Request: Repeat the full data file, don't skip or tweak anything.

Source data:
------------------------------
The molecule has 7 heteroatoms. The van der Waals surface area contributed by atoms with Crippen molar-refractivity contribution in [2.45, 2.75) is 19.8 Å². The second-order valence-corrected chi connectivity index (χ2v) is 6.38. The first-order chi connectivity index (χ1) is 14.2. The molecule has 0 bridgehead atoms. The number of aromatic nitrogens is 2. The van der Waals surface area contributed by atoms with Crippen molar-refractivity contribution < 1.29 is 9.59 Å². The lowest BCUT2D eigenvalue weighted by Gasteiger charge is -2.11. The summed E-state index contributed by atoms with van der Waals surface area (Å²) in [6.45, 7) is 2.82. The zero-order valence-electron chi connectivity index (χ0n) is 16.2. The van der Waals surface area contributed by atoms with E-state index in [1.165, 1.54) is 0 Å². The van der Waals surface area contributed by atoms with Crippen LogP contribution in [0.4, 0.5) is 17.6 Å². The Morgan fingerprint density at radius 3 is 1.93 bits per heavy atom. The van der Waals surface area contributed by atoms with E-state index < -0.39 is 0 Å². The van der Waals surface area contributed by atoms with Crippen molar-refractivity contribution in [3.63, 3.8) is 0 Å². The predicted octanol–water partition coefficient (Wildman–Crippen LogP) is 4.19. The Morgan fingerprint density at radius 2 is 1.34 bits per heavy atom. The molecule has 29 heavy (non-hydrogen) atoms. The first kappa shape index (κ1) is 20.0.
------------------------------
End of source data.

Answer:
The molecule has 7 heteroatoms. The van der Waals surface area contributed by atoms with Crippen molar-refractivity contribution in [2.45, 2.75) is 19.8 Å². The second-order valence-corrected chi connectivity index (χ2v) is 6.38. The first-order chi connectivity index (χ1) is 14.2. The molecule has 0 bridgehead atoms. The number of aromatic nitrogens is 2. The van der Waals surface area contributed by atoms with Crippen molar-refractivity contribution < 1.29 is 9.59 Å². The lowest BCUT2D eigenvalue weighted by Gasteiger charge is -2.11. The summed E-state index contributed by atoms with van der Waals surface area (Å²) in [6.45, 7) is 2.82. The zero-order valence-electron chi connectivity index (χ0n) is 16.2. The van der Waals surface area contributed by atoms with E-state index in [1.165, 1.54) is 0 Å². The van der Waals surface area contributed by atoms with Crippen LogP contribution in [0.4, 0.5) is 17.6 Å². The Morgan fingerprint density at radius 3 is 1.93 bits per heavy atom. The van der Waals surface area contributed by atoms with E-state index < -0.39 is 0 Å². The van der Waals surface area contributed by atoms with Crippen molar-refractivity contribution in [3.63, 3.8) is 0 Å². The predicted octanol–water partition coefficient (Wildman–Crippen LogP) is 4.19. The Morgan fingerprint density at radius 2 is 1.34 bits per heavy atom. The molecule has 29 heavy (non-hydrogen) atoms. The first kappa shape index (κ1) is 20.0.